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Lassie and Timmy, Emily Elizabeth and Clifford, Petey and the Little Rascals: dogs and kids are a classic combination. If your family is ready for a canine friend, you should definitely consider adoption. There are thousands of wonderful dogs in the your area in need of a loving home. While adoption is an incredibly rewarding experience, bringing home a shelter dog when you have kids requires some special considerations.
Some rescue organizations provide background information on the dogs in their care. Don’t be afraid to ask lots of questions. While you may have the noble intention to provide a good home for a dog in need, you need to make sure your new canine friend is the perfect match for you and your family. Shelter recidivism reduces the chances of the dog ever finding a permanent home, so you’re not doing him any favors if you take him home, only to discover that he has to go back to the shelter because he growled at the baby. Inquire about the dog’s previous homes, whether he has been fostered with a family that has children, and what age groups he has interacted with.
Meet and Greet
Once you find a dog that passes the background check, bring your kids to meet him. Even under the best of circumstances, shelters are a stressful environment for dogs, and the way they act in a cage may not be indicative of their true personalities. Ask if you can take the dog for a short walk, or see if he can be transported to a nearby park for a meet and greet. Make sure your kids are well versed in canine etiquette. If you need help on that front, there are plenty of books and videos that teach safe dog interaction. Your kids’ initial contact with the dog should be closely supervised.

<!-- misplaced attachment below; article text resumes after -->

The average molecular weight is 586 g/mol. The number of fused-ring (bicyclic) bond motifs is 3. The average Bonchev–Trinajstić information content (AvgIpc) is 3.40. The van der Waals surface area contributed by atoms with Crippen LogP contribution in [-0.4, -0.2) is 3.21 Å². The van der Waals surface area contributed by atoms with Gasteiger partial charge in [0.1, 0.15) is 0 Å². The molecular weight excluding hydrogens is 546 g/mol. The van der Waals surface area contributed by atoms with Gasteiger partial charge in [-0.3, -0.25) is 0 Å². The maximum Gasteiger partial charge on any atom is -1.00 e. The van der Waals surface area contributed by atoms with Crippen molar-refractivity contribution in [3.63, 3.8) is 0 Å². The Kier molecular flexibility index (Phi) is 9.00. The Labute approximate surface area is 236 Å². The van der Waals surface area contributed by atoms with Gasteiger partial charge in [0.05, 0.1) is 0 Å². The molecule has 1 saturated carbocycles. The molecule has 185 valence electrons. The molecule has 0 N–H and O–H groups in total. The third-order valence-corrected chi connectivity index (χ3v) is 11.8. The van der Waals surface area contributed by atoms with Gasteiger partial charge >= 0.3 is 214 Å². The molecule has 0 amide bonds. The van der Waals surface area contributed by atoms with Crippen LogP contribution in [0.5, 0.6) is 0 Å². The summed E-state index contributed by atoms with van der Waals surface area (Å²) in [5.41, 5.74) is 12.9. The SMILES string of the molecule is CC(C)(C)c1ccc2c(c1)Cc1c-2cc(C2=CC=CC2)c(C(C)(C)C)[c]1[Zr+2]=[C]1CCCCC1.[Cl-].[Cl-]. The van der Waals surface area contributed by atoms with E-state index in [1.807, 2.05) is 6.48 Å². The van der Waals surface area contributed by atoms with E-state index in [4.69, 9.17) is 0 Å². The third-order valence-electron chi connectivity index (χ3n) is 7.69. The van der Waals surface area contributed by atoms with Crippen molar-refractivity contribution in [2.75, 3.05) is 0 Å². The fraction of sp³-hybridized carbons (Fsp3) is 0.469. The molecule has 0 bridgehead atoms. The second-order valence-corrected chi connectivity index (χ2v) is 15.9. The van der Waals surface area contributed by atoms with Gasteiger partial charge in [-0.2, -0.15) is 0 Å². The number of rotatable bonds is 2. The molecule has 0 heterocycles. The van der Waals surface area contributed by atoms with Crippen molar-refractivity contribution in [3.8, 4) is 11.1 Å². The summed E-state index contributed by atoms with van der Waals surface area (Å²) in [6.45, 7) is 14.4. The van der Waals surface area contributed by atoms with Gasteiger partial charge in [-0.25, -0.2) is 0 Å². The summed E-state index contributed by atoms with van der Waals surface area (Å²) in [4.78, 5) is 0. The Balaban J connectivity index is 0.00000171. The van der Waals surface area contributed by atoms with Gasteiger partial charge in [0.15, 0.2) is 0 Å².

If you still feel some trepidation about bringing home a dog of mysterious background, consider fostering. Most rescues are in desperate need of families that can keep dogs safe and cared for until they’re placed in their forever homes. Fostering is temporary, so if the pup happens to clash with the kids, you can arrange to shift him to a child-free foster home. With luck, it might even be a “failed foster,” which is a good thing in the rescue world. It means you became so attached to your furry ward that you’ve chosen to make him a permanent part of your family.adopting a dog, adopting a family pet, adopting a pet with kids